• LTCGs arising from the selling of securities mentioned in section 112A will be taxed at 20% without indexation benefit or 10% without indexation benefit, whichever is lower.

Short-term capital gains tax: 

  • STCGs will be added to the taxpayer's total taxable income and will be taxed as per his income's slab rate.
  • STCGs mentioned in section 112A will be taxed at a 15% rate.

Note: Now, w.e.f. 1-04-2016, the benefit of the reduced tax rate (i.e. 15%) for the income arising out of the transfer of units of business trust. 

Example 1

Mr Ajay purchased 10,000 equity shares of LZ ltd in October 2021 for Rs 100 per share. He sold those shares in January 2022 for Rs 150 per share. The brokerage fees were Rs 1 per share. He paid STT. The shares were sold through the NSE. 

His tax liability would be:

Sales consideration : 15,00,000 (10,000 x Rs 150)

Less: brokerage : 10,000 (10,000 x Rs 1)

Less: purchase value: 10,00,000 (10,000 x Rs 100) 

Short-term capital gains= Rs 4,90,000 

Tax on STCGs = 15% x 4,90,000 

= Rs 73,500

Example 2 

Mr Raja purchased land for Rs 1,00,000 in January 2005 and sold it for Rs 11,20,000 in June 2022. He paid a brokerage of Rs 20,000. What will be his tax liability?

It is clear that the gains he made fall under the category of "long-term capital gains" (LTCGs). Let's calculate his capital gains.


Full consideration value on the sale of property 11,10,000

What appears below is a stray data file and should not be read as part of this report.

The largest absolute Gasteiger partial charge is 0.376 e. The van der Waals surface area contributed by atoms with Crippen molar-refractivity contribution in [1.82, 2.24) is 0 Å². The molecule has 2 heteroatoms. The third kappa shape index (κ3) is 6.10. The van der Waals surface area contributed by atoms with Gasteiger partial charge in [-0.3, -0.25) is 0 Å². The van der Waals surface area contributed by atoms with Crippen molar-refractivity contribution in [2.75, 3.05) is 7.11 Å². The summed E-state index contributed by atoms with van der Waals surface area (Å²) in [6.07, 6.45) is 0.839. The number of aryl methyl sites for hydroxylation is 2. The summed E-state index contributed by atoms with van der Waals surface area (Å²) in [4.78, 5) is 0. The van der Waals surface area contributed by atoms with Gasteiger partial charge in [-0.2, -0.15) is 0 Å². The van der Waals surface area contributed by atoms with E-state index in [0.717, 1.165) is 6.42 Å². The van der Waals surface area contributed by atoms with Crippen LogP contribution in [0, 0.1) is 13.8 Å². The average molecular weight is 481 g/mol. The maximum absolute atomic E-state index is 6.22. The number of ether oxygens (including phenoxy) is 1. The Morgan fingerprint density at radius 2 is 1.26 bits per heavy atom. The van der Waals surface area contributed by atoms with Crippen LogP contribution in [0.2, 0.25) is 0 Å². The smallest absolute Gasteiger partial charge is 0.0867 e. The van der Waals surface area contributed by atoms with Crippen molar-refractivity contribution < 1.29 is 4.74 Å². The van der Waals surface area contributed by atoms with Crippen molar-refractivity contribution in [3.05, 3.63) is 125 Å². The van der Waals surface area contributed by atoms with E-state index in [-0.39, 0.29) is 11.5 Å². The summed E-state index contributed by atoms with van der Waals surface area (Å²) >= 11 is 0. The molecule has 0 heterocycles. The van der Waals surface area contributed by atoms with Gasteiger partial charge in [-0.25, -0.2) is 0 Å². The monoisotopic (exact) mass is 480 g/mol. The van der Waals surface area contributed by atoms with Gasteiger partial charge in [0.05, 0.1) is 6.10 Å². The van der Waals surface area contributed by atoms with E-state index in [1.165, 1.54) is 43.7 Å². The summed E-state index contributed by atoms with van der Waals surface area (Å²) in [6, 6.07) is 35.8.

less: expenses borne on sale or transfer of property(eg: brokerage, commission, etc.) 20,000
Net sales consideration  11,00,000
less: Indexed acquisition cost of the property 2,70,940
less: indexed improvement cost of the property  nil
long-term capital gains on property 8,29,060

Indexed cost of acquisition: cost of acquisition * CII of the year of transfer/ CII of the year of acquisition

= Rs 1,00,000 * 317 / 117

= Rs 2,70,940

CII for 2005-06 is 117, and for 2021-22 is 317. 

Exemptions/Deductions under capital gains

Certain exemptions and/or deductions are allowed by the Income Tax authorities to reduce taxpayers' tax liability. A few of them are:

  • Section 54: You can lessen the tax liability on transferring a property such as land. The procedure involves utilizing the gains to purchase or build a new house. However, you can utilize the exemption if your capital gains are at most two crore rupees. This is only eligible for long-term capital gains.
  • Section 54B: This section elaborates that capital gains arising out of the transfer or sale of agricultural land may be used for acquiring another agricultural land. 
  • Section 54EC: The section only applies to long-term gains. It mentions that a taxpayer would be exempted from paying capital gains tax if he uses the gains due to selling land or building to buy specified bonds. 
  • Section 54F: The section only applies to long-term gains. It mentions that a taxpayer would be exempted from paying capital gains tax if he acquires/constructs another residential house property using the gains. 
  • Capital Gain Account Scheme: This scheme is ideal for taxpayers without plans to buy/construct another property/asset using the gains. In this, taxpayers can deposit their capital gains in the CGAS scheme for a specific period. 
  • Others: Several other sections in the Income tax act can help you reduce your tax liabilities, such as 54GB, 54GA, G5G, etc. 

Final words

Capital gains are the profits or gains that arise when capital assets are transferred or sold. These gains are taxed at different tax rates.

Capital gains tax depends on different sections of the Act, the holding period of the asset, and the nature of the asset being held or transferred by the taxpayer. 

As a taxpayer, you must also know different ways to reduce your tax liabilities. For detailed and customized tax planning, you must consult your financial advisor.